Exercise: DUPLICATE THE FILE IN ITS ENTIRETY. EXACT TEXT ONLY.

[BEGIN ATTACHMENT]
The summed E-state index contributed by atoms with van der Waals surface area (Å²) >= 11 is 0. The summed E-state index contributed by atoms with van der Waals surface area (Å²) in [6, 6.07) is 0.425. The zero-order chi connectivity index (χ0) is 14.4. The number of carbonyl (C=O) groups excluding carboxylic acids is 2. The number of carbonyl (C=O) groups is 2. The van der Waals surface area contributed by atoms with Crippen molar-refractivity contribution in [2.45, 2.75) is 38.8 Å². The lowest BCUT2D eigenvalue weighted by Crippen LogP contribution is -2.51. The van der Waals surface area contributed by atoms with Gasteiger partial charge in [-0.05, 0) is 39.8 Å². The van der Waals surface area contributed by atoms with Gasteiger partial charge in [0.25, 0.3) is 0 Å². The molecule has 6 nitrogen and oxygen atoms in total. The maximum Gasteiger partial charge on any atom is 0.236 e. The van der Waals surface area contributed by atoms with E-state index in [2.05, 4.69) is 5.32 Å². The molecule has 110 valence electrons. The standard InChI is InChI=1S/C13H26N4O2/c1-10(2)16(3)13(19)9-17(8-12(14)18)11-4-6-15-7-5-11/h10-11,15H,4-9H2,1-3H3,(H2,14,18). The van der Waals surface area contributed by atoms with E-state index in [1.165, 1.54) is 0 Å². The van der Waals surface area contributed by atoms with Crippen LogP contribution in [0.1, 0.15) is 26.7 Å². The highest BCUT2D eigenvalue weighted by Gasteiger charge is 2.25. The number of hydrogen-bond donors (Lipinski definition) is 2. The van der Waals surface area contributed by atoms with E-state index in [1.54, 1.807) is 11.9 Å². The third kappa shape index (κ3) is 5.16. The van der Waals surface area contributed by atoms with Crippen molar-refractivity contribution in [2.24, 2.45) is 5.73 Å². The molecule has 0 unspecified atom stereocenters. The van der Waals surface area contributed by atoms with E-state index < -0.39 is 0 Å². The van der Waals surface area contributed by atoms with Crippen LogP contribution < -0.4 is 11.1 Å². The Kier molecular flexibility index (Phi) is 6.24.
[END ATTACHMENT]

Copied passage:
The summed E-state index contributed by atoms with van der Waals surface area (Å²) >= 11 is 0. The summed E-state index contributed by atoms with van der Waals surface area (Å²) in [6, 6.07) is 0.425. The zero-order chi connectivity index (χ0) is 14.4. The number of carbonyl (C=O) groups excluding carboxylic acids is 2. The number of carbonyl (C=O) groups is 2. The van der Waals surface area contributed by atoms with Crippen molar-refractivity contribution in [2.45, 2.75) is 38.8 Å². The lowest BCUT2D eigenvalue weighted by Crippen LogP contribution is -2.51. The van der Waals surface area contributed by atoms with Gasteiger partial charge in [-0.05, 0) is 39.8 Å². The van der Waals surface area contributed by atoms with Gasteiger partial charge in [0.25, 0.3) is 0 Å². The molecule has 6 nitrogen and oxygen atoms in total. The maximum Gasteiger partial charge on any atom is 0.236 e. The van der Waals surface area contributed by atoms with E-state index in [2.05, 4.69) is 5.32 Å². The molecule has 110 valence electrons. The standard InChI is InChI=1S/C13H26N4O2/c1-10(2)16(3)13(19)9-17(8-12(14)18)11-4-6-15-7-5-11/h10-11,15H,4-9H2,1-3H3,(H2,14,18). The van der Waals surface area contributed by atoms with E-state index in [1.165, 1.54) is 0 Å². The van der Waals surface area contributed by atoms with Crippen LogP contribution in [0.1, 0.15) is 26.7 Å². The highest BCUT2D eigenvalue weighted by Gasteiger charge is 2.25. The number of hydrogen-bond donors (Lipinski definition) is 2. The van der Waals surface area contributed by atoms with E-state index in [1.54, 1.807) is 11.9 Å². The third kappa shape index (κ3) is 5.16. The van der Waals surface area contributed by atoms with Crippen molar-refractivity contribution in [2.24, 2.45) is 5.73 Å². The molecule has 0 unspecified atom stereocenters. The van der Waals surface area contributed by atoms with E-state index < -0.39 is 0 Å². The van der Waals surface area contributed by atoms with Crippen LogP contribution < -0.4 is 11.1 Å². The Kier molecular flexibility index (Phi) is 6.24.